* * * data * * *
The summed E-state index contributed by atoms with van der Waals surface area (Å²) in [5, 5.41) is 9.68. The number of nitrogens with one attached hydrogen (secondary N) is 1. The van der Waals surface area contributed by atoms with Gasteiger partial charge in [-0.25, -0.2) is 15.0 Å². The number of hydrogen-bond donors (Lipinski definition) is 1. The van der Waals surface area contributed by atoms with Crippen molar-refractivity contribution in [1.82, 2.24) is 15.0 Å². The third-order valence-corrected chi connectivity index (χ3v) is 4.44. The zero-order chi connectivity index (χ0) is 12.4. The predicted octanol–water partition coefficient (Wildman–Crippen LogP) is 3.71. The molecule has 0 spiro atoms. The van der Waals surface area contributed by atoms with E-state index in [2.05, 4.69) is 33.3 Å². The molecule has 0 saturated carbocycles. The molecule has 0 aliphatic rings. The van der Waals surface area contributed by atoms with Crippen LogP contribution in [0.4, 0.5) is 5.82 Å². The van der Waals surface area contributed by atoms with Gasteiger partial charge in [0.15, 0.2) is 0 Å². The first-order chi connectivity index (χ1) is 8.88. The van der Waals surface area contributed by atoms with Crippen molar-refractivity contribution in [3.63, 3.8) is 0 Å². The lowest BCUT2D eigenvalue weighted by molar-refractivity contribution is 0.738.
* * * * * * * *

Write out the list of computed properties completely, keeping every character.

The summed E-state index contributed by atoms with van der Waals surface area (Å²) in [5, 5.41) is 9.68. The number of nitrogens with one attached hydrogen (secondary N) is 1. The van der Waals surface area contributed by atoms with Gasteiger partial charge in [-0.25, -0.2) is 15.0 Å². The number of hydrogen-bond donors (Lipinski definition) is 1. The van der Waals surface area contributed by atoms with Crippen molar-refractivity contribution in [1.82, 2.24) is 15.0 Å². The third-order valence-corrected chi connectivity index (χ3v) is 4.44. The zero-order chi connectivity index (χ0) is 12.4. The predicted octanol–water partition coefficient (Wildman–Crippen LogP) is 3.71. The molecule has 0 spiro atoms. The van der Waals surface area contributed by atoms with E-state index in [2.05, 4.69) is 33.3 Å². The molecule has 0 saturated carbocycles. The molecule has 0 aliphatic rings. The van der Waals surface area contributed by atoms with Crippen LogP contribution in [0.4, 0.5) is 5.82 Å². The van der Waals surface area contributed by atoms with Gasteiger partial charge in [0.15, 0.2) is 0 Å². The first-order chi connectivity index (χ1) is 8.88. The van der Waals surface area contributed by atoms with Crippen molar-refractivity contribution in [3.63, 3.8) is 0 Å². The lowest BCUT2D eigenvalue weighted by molar-refractivity contribution is 0.738.